Blind World

Artificial Vision.
Chips give some sight to patients.

June 29, 2004.


The first 16 U.S. patients to receive artificial vision devices have crude improvements in sight, two leading teams told an international meeting last week.

One woman with severe vision impairment could see the color blue for the first time in 20 years, not the usual black and gray world of many visually impaired persons. She also could see the outline of her car in her driveway.

But for now, experts agreed, the devices are much like cochlear implants for the hearing-impaired: A promising technology that awaits refinement.

More significant gains are likely in the next generation of devices, experts said at a three-day conference, "The Eye and The Chip, World Congress on Artificial Vision," at Detroit's Westin-Detroit Metropolitan Airport Hotel.

"The technology is there but we are at least five years away from FDA approval" of a device, said Gerald Chader, chief scientific officer of the Foundation Fighting Blindness, an Owings, Md.-based nonprofit group promoting research in the field. He tells patients who aren't blind to wait.

There's a small risk patients would lose the residual vision they have, or rule themselves out for better implants down the road, he said.

The meeting, held every two years, provides updates about the emerging field of artificial vision, an evolving option for millions of people with blinding eye diseases.

About 3 million Americans have macular degeneration or retinitis pigmentosa, diseases that lead to severe vision impairment and blindness.

Teams from Chicago and Los Angeles reported follow-up studies, up to four years after implant surgery, for the first 16 patients. The latest patients had the surgery Wednesday.

The teams are among a half dozen worldwide working to produce the world's first approved artificial vision device.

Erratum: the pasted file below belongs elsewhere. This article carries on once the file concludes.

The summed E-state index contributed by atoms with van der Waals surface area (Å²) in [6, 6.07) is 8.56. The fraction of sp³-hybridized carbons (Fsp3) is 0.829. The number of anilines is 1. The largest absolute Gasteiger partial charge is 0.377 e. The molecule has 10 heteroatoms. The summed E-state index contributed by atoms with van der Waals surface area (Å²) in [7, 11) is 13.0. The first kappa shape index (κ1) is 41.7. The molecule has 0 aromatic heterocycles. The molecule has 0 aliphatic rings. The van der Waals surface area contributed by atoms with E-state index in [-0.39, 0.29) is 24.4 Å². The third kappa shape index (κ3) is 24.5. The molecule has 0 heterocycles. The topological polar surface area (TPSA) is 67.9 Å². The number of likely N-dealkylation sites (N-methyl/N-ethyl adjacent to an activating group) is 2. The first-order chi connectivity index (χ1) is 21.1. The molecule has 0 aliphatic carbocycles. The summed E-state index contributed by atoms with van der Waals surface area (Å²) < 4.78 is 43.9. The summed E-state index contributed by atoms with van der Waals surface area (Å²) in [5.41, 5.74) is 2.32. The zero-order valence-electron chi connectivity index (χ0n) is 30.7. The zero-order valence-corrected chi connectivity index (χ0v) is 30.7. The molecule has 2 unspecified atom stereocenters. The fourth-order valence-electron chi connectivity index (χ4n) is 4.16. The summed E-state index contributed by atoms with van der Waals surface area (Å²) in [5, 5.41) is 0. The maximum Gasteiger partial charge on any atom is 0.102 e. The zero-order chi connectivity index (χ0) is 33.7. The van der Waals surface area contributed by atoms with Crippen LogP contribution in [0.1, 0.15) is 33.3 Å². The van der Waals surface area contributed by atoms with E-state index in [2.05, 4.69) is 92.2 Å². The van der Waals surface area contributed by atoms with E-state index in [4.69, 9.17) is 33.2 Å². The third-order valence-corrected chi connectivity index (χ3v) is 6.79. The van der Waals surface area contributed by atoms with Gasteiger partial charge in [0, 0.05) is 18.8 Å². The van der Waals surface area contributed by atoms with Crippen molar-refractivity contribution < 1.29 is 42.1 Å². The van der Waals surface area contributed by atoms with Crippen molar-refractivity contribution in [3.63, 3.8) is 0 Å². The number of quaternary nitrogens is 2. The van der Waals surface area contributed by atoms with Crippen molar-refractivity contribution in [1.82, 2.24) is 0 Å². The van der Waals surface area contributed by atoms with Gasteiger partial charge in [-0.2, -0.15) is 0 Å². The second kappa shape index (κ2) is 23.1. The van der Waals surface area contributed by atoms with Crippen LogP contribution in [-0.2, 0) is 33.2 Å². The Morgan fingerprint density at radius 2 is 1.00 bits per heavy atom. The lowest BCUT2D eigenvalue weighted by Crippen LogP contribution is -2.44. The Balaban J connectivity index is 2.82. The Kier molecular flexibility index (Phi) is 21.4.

Wayne State University School of Medicine is studying how growth factors manufactured by the human body might be used to enhance vision signals created by the devices.

Dr. Raymond Iezzi, an ophthalmologist at the Kresge Eye Institute, affiliated with WSU and the Detroit Medical Center, said that these growth factors may extend the life of computer chips in the implants and have a therapeutic benefit for numerous other eye-related diseases, the same way medicine-coated stents are producing better outcomes for people undergoing artery-widening angioplasty.

"The chip is not going to last forever," he explained. Diseased eyes "will continue to deteriorate," he said. "This may help slow the degenerative process and give extra life to the implant, hopefully for many years."

The WSU team is working on repeating the studies before beginning studies in humans, Iezzi said. Another team headed by Nicolas Cottaris and Sylvia Elfar is carrying out meticulous research to plot which neurons in the eye respond to electrical stimulation and which don't. Knowing which do may help surgeons better place the implants, and help determine what type of vision might be expected from them, the team said.

Artificial vision implants use models with 16 tiny electrodes stretched along a strip the size of a matchstick.

The electrodes send signals to the remaining neurons in the retina. They transmit them as radio waves to a camera inside glasses or goggles a person wears before they are relayed to the optic nerve.

Kelly McClure, director of research and development for Second Sight, a Sylmar, Calif., firm involved in one of two ongoing clinical studies of the retinal devices, said he expects significant improvements from models his firm hopes to test soon.

"Anybody can make a signal-processing system and a lot of them do," McClure said. "The trick is to get more and more hardware on it. It's all about the electrodes. That's the hard part."

For now, "patients are well informed that they won't achieve functionality with this implant," McClure said. "They're doing it more for science."

Dr. Mark Humayun, with the University of California, reported on the first six patients to receive retinal implants from Second Sight. Optobionics, a Wheaton, Ill., firm begun by ophthalmologist Dr. Alan Chow and his engineer brother, Vincent, reported on results of the 10 patients who used their device.

Some of the gains decline two years after the devices are implanted, but most patients "still have better vision" than they had before the surgery, Chow said.

All of the patients appeared to handle the surgery well and developed no complications as a result of it, Chow said.

For details, visit Second Sight,; Optobionics at; or the Foundation for Fighting Blindness,

Copyright 2004 Detroit Free Press Inc.

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